indivudal success based on the curriculum
what does a NRT asses?
the results are refernced against the norm or a sample
what is validitity?
does the test test what it's suposted to
what is reliability?
there is little variablity in results
What are the three measures of central tendncy?
mean, median, mode
what is the mean?
the average
what is the median?
the middlemost score
what is the mode?
the number that appears most
what are four measures of dispersion?
the range, or rang
interquartile range
standard deviation
what is the range or rank?
in order from best to worst
what is the interquartile range?
it's the middlemost averages, from 25% to 75%
what is standard deviation?
it's the square root of variation
what does SEM stand for?
standard error of measurement
What are 3 types of variablity?
test retest
alternate form
split half
inter rater
what is rest re test reliatbality?
give the test once and give it again
what is split half reliatbility?
even and odd questions are predicting of eachother
what are the three types of validity?
content validity
have you acutally sampled from the content covered
criterian validity
does your performance on the test predict something in the future?
construct validity
does it accurately represent the nontangible concept
_____________ preceeds ___________. a test must be _______ to be __________-
reliability, validity
reliable, valid
_____________ is not a sufficient condition for validity. Something can be _________ but not valid
__________ preceeds reliablity and validity
What is reliability?
same resuluts no matter who does the scoring
what is validity?
how well an assessment acually measures what it's uspoted to measure
what are three aspects of validity?
extraneous interference (accomodations)
consequences (bias)
allows all studnets to equally demonstrate knowledge or skills
_________ are intended to measure how well a person has learned a specific body of knowledge and skills
criticisms of CRTs
too vague
standards not always agreed upon
what is the standard error of measurement
if a studnet takes the same test repeatedly, the standard deviation of the repeated scores is the SEM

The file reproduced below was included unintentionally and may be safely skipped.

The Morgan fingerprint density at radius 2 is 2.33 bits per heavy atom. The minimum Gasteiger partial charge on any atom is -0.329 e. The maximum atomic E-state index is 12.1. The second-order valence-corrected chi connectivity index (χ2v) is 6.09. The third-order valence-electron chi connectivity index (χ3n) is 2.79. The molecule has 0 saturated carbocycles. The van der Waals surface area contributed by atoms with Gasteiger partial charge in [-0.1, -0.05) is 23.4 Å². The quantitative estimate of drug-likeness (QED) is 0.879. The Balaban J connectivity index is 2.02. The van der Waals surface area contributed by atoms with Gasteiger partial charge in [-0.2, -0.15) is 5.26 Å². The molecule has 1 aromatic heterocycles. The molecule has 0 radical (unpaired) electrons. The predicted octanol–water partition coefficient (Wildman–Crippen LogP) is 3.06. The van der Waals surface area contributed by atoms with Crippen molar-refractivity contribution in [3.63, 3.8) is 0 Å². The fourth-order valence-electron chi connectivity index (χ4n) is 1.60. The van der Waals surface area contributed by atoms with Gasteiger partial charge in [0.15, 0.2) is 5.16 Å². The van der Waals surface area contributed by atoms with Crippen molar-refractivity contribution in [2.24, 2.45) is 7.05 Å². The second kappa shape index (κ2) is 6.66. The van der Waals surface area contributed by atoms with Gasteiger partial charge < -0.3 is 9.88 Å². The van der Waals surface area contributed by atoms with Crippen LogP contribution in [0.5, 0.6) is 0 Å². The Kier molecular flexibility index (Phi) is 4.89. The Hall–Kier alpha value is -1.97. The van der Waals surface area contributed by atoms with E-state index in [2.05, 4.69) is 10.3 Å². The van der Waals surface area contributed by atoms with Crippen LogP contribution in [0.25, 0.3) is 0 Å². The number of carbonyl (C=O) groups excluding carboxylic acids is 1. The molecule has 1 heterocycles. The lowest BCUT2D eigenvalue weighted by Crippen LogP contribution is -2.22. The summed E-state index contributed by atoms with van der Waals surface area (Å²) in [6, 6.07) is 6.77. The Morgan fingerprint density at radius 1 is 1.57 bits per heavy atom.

what's another name for SEM?
the degree of variablity
what are strenghts of NRTs?
test norms
helps determine sped placement
what are the weaknessess of NRTs
norm problems
doesn't show strengths and weaknesses
what doe the horzionatl bars of the WJ III indicate?
the instructional range, of high to low score (sucky)
what is the mean of the WJIII?
what is a z score? *wjII*
how far away from the mean in precise standard deviation
what did binet do?
first intelligtnce test, determine who needed more individual attention
what happened when binet's scale came to the US?
Goddard and Terman gave herditarian viewpoint. Social darwinism
Are age and grade equivalency socres developmental scores?
no. they describe the average number of items correct at a specific age or gade
the 85th percentile always corresponds with a stadnard score of ___
what is the more acruate way to describe a perofmance on a test?
standard score
The process of suing tests and other measure of studnet performance and behaviro to make educaitonal decisoins
the process of determinign ability or performance level by using objective info such as nummbers, socres and other data
the process of determining general leves of perofmance or behavior though tests and evals
an estimate fo the vairbality of scores based on the avg distance of individual scores form the mean of the distrubtion. groups of scores with higher vairbaliy yeild larger of these than those with lovwer varibaliey
standard deviation
NCE stands for:
normal curve equivalent
a score that fits a normal curve of equal untis. Mean of 50 and s.d. of 21.06.
normal curve equivalent score
a standard score with a mean of 50 and a s.d of 10.
t score
standard score with a mean of 0 and a s d of 1
z score